Andrew Sullivan: “We Can’t Go on Like This Much Longer”

24 Apr

Photo: Cindy Ord/Getty Images

I began to lose it this week.

I know, I have it very easy. I’m not required to put myself at risk every day as a hospital or essential worker. I’m still employed. I’ve got some savings, and don’t have to worry about basic survival. I get food delivered. I haven’t lost any family members or friends from COVID-19 (though I did lose my dad in a horrible accident, and couldn’t get to the burial). My apartment gets plenty of sun and I have two dogs who love me. I get a couple of good walks in a day, and have plenty to read. I don’t have kids. I have direct, personal experience of living through a plague once before in my life.

All of that should make me a prime candidate to hang in, take this period as a disciplinary exercise, and generally be a good citizen. And I have been — I haven’t had any physical human contact for two months now, I wear a mask everywhere, I use rubber disposable gloves for groceries, I keep my six-feet distance so far as I can, even though it’s impossible in my neighborhood to walk on a sidewalk or in a park and not be accosted by joggers, who routinely come within inches of my face. I have no intention of breaking any of these rules, although I am tempted by homicide if any of these fit, entitled motherfuckers actually spit on the ground near me.

But I can recognize signs of psychological and physical stress, and I’m beginning to lose it. This week, for some reason, Wednesday was a bad day. Or at least I think it was Wednesday. What day is it again?

My sleep patterns are totally screwed up, and I find myself waking up tense several times a night, or crashing out for 10 or 12 hours at a time. I wake up and want to go back to sleep. My appetite is waning, and my body longs for some weights to push and pull. My teeth grind all night long and my jaw is tense. I have all the time in the world to read and write, and yet I find myself anesthetized with ennui, procrastinating and distracting myself. Yes, I scan the news every day, often hourly, to discern any seeds of progress.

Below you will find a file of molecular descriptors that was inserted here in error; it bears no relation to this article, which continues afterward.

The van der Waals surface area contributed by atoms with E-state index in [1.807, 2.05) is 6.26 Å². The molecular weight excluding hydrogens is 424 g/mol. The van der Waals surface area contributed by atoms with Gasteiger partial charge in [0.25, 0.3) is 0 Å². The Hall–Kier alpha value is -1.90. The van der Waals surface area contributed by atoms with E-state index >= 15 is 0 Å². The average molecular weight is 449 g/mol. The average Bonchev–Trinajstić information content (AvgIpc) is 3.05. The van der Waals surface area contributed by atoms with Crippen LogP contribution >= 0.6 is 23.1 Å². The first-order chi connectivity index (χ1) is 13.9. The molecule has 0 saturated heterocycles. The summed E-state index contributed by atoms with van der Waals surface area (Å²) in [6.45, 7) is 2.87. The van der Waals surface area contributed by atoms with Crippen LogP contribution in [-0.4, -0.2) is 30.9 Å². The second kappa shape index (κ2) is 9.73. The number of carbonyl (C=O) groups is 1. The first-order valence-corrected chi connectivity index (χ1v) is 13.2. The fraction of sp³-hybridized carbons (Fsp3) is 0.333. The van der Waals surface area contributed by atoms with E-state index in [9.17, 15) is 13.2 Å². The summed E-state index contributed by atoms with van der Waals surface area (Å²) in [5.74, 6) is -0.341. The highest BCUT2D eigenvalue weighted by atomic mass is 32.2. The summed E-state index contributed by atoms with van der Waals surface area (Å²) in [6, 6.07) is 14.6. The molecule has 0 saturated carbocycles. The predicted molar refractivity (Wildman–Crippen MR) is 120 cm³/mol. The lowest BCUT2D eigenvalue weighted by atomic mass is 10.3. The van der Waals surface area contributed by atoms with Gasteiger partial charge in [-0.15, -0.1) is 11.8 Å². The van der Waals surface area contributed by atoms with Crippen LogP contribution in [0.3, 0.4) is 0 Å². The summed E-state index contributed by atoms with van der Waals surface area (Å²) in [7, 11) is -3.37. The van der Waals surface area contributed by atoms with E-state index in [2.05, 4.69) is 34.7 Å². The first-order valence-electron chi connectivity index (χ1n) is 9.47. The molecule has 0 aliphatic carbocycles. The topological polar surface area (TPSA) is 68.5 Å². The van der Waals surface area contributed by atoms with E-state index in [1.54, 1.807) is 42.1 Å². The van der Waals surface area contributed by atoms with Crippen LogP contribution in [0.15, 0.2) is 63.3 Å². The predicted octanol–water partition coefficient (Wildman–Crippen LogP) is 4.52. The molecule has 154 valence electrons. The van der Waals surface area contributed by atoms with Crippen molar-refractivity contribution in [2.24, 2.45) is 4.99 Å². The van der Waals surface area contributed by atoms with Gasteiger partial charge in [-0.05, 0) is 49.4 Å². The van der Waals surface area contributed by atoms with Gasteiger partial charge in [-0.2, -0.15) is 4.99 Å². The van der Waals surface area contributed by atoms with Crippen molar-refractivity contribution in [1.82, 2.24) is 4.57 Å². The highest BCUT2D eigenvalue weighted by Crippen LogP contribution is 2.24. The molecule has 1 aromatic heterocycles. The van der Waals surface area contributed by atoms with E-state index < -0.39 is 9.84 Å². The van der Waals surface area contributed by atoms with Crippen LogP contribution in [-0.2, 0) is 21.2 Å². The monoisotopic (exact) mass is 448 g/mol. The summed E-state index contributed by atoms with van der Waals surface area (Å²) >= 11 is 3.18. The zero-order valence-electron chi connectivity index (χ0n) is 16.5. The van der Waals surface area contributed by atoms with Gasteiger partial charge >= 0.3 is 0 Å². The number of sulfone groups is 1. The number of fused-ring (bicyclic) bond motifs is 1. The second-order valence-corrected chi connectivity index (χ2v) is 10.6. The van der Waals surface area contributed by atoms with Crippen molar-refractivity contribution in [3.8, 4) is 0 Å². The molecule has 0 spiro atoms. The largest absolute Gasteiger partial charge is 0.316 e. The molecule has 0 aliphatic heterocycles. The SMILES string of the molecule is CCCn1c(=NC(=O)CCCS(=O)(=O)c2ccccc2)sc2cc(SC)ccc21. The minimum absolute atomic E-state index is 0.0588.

And here’s the thing: I can’t see much on the horizon. Get unlimited access to Intelligencer and everything else New YorkLEARN MORE »

Yes, it’s a big relief that our hospitals are no longer overwhelmed and daily deaths have plateaued or even declined a little. Yes, the epidemiological worst has not happened — largely because of the new behavioral rules — even though we could well be headed past the White House’s estimate of 60,000 casualties in the medium term, and countless more whose bodies will be permanently wracked by the damage this virus does to the lungs and heart and kidneys.

But I’m also aware that even this modest arrest of a previously exponential disease has only delayed the inevitable. “Flattening the curve” has actually been a remarkable success — but its very success will likely draw this epidemic out for months and years. Yes, if you’re being super-realistic: years. Vaccines do not happen overnight — and even an 18-month deadline for vaccine salvation is being optimistic. We still don’t have a vaccine for HIV, and probably never will. HIV is a retrovirus, which is far harder to vaccinate against than a coronavirus, but COVID-19 is exponentially more contagious than HIV, if not as fatal. Remove constraints and it will spread like ink on a napkin.

A study yet to be peer reviewed from China suggests that the virus has so far about 30 mutations, some far more severe than others. It is also unclear that antibodies can even succeed in preventing the disease, and for how long: “Preliminary studies on monkeys suggest COVID-19 antibodies provide partial, short-term protective immunity to reinfection, but, as Harvard epidemiologist Marc Lipsitch recently wrote for the New York Times, these early results are just ‘educated guesses.’” Notice the word: “short-term.” We are going to be dealing with some form of this virus for the indefinite future, and it has a good chance of becoming endemic: “Other coronaviruses, which cause common cold symptoms, lead to a very weak immune response and people can catch the same bug multiple times in their lifetime.” A preliminary study of convalescent patients in China was not encouraging: It found that 30 percent of those who had been infected by COVID-19 had so few antibodies to the disease it was unlikely they’d have any immunity. If this finding turns out to be true, we’re truly, royally fucked.

Treatments? That’s at least worth some limited optimism. It was treatments — not a vaccine — that allowed us to turn the corner on HIV. And that’s why I still do get up in the morning. The trouble is that it took years to develop effective treatments for the vast array of opportunistic infections, and more than a decade for scientists to come up with an effective treatment for the virus itself.  When a virus is brand new, and we don’t know much about it, it simply takes time to figure out its weak spots, and develop treatments to exploit them. We’re talking several months at best, and — as with HIV treatments — we will be disappointed most of the time. Hydroxycholoroquine turns out, in some patients, to make things worse, not better. Gilead’s remdesivir is one reason I have some hope. Seven clinical trials are underway, and anecdotal studies in Chicago have raised hopes. Yesterday, leaked data from one trial suggests it might be a flop, but that particular trial may also be misleading. We don’t know.